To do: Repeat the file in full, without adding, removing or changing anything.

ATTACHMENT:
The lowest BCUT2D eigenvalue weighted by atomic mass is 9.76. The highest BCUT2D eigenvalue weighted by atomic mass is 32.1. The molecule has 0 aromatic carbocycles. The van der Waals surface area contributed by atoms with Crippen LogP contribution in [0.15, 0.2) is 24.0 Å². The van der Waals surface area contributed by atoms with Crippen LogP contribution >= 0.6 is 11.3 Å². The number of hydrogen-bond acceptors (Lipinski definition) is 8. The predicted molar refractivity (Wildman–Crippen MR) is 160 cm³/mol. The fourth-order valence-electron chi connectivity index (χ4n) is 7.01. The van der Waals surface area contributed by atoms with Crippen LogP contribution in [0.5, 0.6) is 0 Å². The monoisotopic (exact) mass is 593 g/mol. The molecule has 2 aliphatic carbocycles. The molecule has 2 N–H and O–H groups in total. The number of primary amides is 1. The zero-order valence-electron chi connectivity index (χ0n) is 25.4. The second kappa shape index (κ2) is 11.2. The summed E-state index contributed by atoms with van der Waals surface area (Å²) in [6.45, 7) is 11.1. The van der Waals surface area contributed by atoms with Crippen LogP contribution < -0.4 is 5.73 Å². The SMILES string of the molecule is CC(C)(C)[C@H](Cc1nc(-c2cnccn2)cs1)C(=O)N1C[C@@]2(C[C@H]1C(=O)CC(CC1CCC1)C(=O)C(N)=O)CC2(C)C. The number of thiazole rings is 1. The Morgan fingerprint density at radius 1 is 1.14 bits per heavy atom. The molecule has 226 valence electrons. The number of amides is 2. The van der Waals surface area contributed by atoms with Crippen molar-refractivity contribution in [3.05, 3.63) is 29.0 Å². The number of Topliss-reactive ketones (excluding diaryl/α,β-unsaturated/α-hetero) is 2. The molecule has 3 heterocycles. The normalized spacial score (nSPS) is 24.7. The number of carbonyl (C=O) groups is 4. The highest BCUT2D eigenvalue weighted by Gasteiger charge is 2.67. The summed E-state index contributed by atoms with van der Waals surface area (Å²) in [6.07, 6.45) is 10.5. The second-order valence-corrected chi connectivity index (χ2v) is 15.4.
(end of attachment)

The lowest BCUT2D eigenvalue weighted by atomic mass is 9.76. The highest BCUT2D eigenvalue weighted by atomic mass is 32.1. The molecule has 0 aromatic carbocycles. The van der Waals surface area contributed by atoms with Crippen LogP contribution in [0.15, 0.2) is 24.0 Å². The van der Waals surface area contributed by atoms with Crippen LogP contribution >= 0.6 is 11.3 Å². The number of hydrogen-bond acceptors (Lipinski definition) is 8. The predicted molar refractivity (Wildman–Crippen MR) is 160 cm³/mol. The fourth-order valence-electron chi connectivity index (χ4n) is 7.01. The van der Waals surface area contributed by atoms with Crippen LogP contribution in [0.5, 0.6) is 0 Å². The monoisotopic (exact) mass is 593 g/mol. The molecule has 2 aliphatic carbocycles. The molecule has 2 N–H and O–H groups in total. The number of primary amides is 1. The zero-order valence-electron chi connectivity index (χ0n) is 25.4. The second kappa shape index (κ2) is 11.2. The summed E-state index contributed by atoms with van der Waals surface area (Å²) in [6.45, 7) is 11.1. The van der Waals surface area contributed by atoms with Crippen LogP contribution < -0.4 is 5.73 Å². The SMILES string of the molecule is CC(C)(C)[C@H](Cc1nc(-c2cnccn2)cs1)C(=O)N1C[C@@]2(C[C@H]1C(=O)CC(CC1CCC1)C(=O)C(N)=O)CC2(C)C. The number of thiazole rings is 1. The Morgan fingerprint density at radius 1 is 1.14 bits per heavy atom. The molecule has 226 valence electrons. The number of amides is 2. The van der Waals surface area contributed by atoms with Crippen molar-refractivity contribution in [3.05, 3.63) is 29.0 Å². The number of Topliss-reactive ketones (excluding diaryl/α,β-unsaturated/α-hetero) is 2. The molecule has 3 heterocycles. The normalized spacial score (nSPS) is 24.7. The number of carbonyl (C=O) groups is 4. The highest BCUT2D eigenvalue weighted by Gasteiger charge is 2.67. The summed E-state index contributed by atoms with van der Waals surface area (Å²) in [6.07, 6.45) is 10.5. The second-order valence-corrected chi connectivity index (χ2v) is 15.4.